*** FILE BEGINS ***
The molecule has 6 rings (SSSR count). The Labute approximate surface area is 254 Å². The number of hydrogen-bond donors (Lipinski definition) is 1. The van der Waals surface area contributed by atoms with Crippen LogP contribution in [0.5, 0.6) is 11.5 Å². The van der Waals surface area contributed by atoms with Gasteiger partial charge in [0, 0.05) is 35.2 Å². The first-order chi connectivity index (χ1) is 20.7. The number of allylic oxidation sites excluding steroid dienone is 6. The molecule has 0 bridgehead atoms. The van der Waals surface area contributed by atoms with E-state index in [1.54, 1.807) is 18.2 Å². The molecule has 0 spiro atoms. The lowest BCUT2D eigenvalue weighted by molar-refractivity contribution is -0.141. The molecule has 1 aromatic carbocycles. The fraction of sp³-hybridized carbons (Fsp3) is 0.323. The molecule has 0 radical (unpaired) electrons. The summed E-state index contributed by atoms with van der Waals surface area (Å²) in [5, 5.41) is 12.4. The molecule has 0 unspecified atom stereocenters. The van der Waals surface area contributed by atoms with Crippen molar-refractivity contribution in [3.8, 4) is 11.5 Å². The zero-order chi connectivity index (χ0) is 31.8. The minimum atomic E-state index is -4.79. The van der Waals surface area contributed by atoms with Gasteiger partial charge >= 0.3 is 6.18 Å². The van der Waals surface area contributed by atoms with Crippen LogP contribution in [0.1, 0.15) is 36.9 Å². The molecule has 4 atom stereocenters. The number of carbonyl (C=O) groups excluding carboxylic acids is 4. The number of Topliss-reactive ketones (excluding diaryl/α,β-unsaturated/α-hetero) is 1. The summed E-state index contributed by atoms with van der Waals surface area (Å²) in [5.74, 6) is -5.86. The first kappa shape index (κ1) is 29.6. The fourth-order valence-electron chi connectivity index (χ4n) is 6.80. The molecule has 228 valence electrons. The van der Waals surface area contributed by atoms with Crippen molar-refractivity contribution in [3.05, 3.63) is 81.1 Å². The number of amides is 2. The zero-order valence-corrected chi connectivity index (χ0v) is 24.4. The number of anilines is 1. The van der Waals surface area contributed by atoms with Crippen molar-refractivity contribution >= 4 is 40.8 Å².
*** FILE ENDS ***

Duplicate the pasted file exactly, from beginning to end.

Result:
The molecule has 6 rings (SSSR count). The Labute approximate surface area is 254 Å². The number of hydrogen-bond donors (Lipinski definition) is 1. The van der Waals surface area contributed by atoms with Crippen LogP contribution in [0.5, 0.6) is 11.5 Å². The van der Waals surface area contributed by atoms with Gasteiger partial charge in [0, 0.05) is 35.2 Å². The first-order chi connectivity index (χ1) is 20.7. The number of allylic oxidation sites excluding steroid dienone is 6. The molecule has 0 bridgehead atoms. The van der Waals surface area contributed by atoms with E-state index in [1.54, 1.807) is 18.2 Å². The molecule has 0 spiro atoms. The lowest BCUT2D eigenvalue weighted by molar-refractivity contribution is -0.141. The molecule has 1 aromatic carbocycles. The fraction of sp³-hybridized carbons (Fsp3) is 0.323. The molecule has 0 radical (unpaired) electrons. The summed E-state index contributed by atoms with van der Waals surface area (Å²) in [5, 5.41) is 12.4. The molecule has 0 unspecified atom stereocenters. The van der Waals surface area contributed by atoms with Crippen molar-refractivity contribution in [3.8, 4) is 11.5 Å². The zero-order chi connectivity index (χ0) is 31.8. The minimum atomic E-state index is -4.79. The van der Waals surface area contributed by atoms with Gasteiger partial charge >= 0.3 is 6.18 Å². The van der Waals surface area contributed by atoms with Crippen LogP contribution in [0.1, 0.15) is 36.9 Å². The molecule has 4 atom stereocenters. The number of carbonyl (C=O) groups excluding carboxylic acids is 4. The number of Topliss-reactive ketones (excluding diaryl/α,β-unsaturated/α-hetero) is 1. The summed E-state index contributed by atoms with van der Waals surface area (Å²) in [5.74, 6) is -5.86. The first kappa shape index (κ1) is 29.6. The fourth-order valence-electron chi connectivity index (χ4n) is 6.80. The molecule has 228 valence electrons. The van der Waals surface area contributed by atoms with Crippen molar-refractivity contribution in [3.05, 3.63) is 81.1 Å². The number of amides is 2. The zero-order valence-corrected chi connectivity index (χ0v) is 24.4. The number of anilines is 1. The van der Waals surface area contributed by atoms with Crippen molar-refractivity contribution >= 4 is 40.8 Å².